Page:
N2 - Bacterial translocation (BT) from the gastrointestinal tract to mesenteric lymph nodes (MLN) and other extraintestinal organs is an important source of infection in acute pancreatitis (AP). Epidermal growth factor (EGF), a peptide hormone with trophic effects on gut mucosa, has decreased intestinal mucosal injury in septic rats and decreased burn-induced BT in mice. The purpose of this study is to examine whether EGF could affect BT in acute necrotizing pancreatitis. Forty-eight male Sprague-Dawley rats (250- 350 g) were studied. AP was induced in Group I and Group II by pressure injection of 3% taurocholate and trypsin into the biliopancreatic duct (1 ml/kg of body weight). Group III and Group IV underwent laparotomy without induction of acute pancreatitis. Group I rats received human recombinant EGF (100 μg/kg, subcutaneously twice daily) and Group II rats received a similar volume of 0.1% bovine serum albumin as a placebo postoperatively. Group III and Group IV received EGF and placebo, respectively. At 48 hr postoperatively, blood was drawn for culture and amylase determinations. Jejunum and ileum were obtained to measure mucosal protein content, mucosal thickness, villus height, and crypt depth. Specimens from MLN, spleen, liver, pancreas, and cecum were harvested for pathology and culture of gram positive (G+), gram negative (G-), and anaerobic bacteria. Heal mucosal protein levels were increased significantly in Group I (1.96 ± 0.14 mg/cm) compared to Group II (0.95 ± 0.15 mg/cm intestinal segment) (P < 0.01). Jejunal and ileal mucosal thickness, villus height, and crypt depth in Group I were significantly increased when compared to Group II (P < 0.05). All 12 rats in Group II had BT to MLN compared to 58% (7 of 12 rats) in Group I (P < 0.05). Thirty-three percent (4 of 12 rats) had BT to distant sites such as pancreas, spleen, liver, and/or blood in Group I vs 83% (10 of 12 rats) in Group II (P < 0.05). EGF treatment minimizes intestinal damage, decreases BT to MLN and bacterial spread to distant sites, and may be beneficial in preventing septic complications in AP.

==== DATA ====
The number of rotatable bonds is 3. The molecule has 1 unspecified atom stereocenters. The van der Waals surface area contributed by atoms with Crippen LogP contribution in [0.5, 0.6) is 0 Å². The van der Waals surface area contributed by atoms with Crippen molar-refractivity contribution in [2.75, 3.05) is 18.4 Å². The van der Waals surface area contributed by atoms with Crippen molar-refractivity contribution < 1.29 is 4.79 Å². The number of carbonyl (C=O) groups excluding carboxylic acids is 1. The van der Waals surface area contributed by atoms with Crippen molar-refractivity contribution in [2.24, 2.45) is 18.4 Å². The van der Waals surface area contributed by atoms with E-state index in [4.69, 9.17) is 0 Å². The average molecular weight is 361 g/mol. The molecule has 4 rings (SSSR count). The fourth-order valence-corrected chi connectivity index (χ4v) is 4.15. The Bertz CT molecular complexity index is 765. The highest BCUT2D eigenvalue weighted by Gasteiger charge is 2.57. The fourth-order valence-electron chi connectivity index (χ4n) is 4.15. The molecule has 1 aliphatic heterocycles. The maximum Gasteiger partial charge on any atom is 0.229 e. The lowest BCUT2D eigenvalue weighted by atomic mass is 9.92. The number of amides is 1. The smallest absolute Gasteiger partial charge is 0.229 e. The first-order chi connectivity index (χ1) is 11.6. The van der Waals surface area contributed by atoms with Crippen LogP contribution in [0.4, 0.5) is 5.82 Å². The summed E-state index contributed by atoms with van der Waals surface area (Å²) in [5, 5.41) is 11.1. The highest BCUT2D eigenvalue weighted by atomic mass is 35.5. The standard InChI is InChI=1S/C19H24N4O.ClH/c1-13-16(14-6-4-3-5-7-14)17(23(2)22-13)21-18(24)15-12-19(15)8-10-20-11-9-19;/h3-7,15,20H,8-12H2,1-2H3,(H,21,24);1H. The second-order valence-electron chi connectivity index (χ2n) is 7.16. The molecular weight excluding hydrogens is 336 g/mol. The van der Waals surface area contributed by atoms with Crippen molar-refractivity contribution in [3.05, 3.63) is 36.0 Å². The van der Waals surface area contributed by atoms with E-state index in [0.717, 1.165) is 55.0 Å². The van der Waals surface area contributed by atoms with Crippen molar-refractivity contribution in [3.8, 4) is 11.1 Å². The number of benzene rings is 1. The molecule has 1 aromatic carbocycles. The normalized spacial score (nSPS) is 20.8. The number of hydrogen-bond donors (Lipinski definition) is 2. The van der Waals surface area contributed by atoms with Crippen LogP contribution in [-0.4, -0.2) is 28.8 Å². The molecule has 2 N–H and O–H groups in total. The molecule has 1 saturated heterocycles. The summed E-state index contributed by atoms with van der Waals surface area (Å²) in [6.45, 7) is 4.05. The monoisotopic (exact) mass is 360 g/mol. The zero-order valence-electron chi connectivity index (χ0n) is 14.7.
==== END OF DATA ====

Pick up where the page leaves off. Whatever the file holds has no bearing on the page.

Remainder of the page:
AB - Bacterial translocation (BT) from the gastrointestinal tract to mesenteric lymph nodes (MLN) and other extraintestinal organs is an important source of infection in acute pancreatitis (AP). Epidermal growth factor (EGF), a peptide hormone with trophic effects on gut mucosa, has decreased intestinal mucosal injury in septic rats and decreased burn-induced BT in mice. The purpose of this study is to examine whether EGF could affect BT in acute necrotizing pancreatitis. Forty-eight male Sprague-Dawley rats (250- 350 g) were studied. AP was induced in Group I and Group II by pressure injection of 3% taurocholate and trypsin into the biliopancreatic duct (1 ml/kg of body weight). Group III and Group IV underwent laparotomy without induction of acute pancreatitis. Group I rats received human recombinant EGF (100 μg/kg, subcutaneously twice daily) and Group II rats received a similar volume of 0.1% bovine serum albumin as a placebo postoperatively. Group III and Group IV received EGF and placebo, respectively. At 48 hr postoperatively, blood was drawn for culture and amylase determinations. Jejunum and ileum were obtained to measure mucosal protein content, mucosal thickness, villus height, and crypt depth. Specimens from MLN, spleen, liver, pancreas, and cecum were harvested for pathology and culture of gram positive (G+), gram negative (G-), and anaerobic bacteria. Heal mucosal protein levels were increased significantly in Group I (1.96 ± 0.14 mg/cm) compared to Group II (0.95 ± 0.15 mg/cm intestinal segment) (P < 0.01). Jejunal and ileal mucosal thickness, villus height, and crypt depth in Group I were significantly increased when compared to Group II (P < 0.05). All 12 rats in Group II had BT to MLN compared to 58% (7 of 12 rats) in Group I (P < 0.05). Thirty-three percent (4 of 12 rats) had BT to distant sites such as pancreas, spleen, liver, and/or blood in Group I vs 83% (10 of 12 rats) in Group II (P < 0.05). EGF treatment minimizes intestinal damage, decreases BT to MLN and bacterial spread to distant sites, and may be beneficial in preventing septic complications in AP.

UR - http://www.scopus.com/inward/record.url?scp=0031127991&partnerID=8YFLogxK

UR - http://www.scopus.com/inward/citedby.url?scp=0031127991&partnerID=8YFLogxK

U2 - 10.1006/jsre.1997.5069

DO - 10.1006/jsre.1997.5069

M3 - Article

C2 - 9202665

AN - SCOPUS:0031127991

VL - 69

SP - 171

EP - 177

JO - Journal of Surgical Research

JF - Journal of Surgical Research

SN - 0022-4804

IS - 1

ER -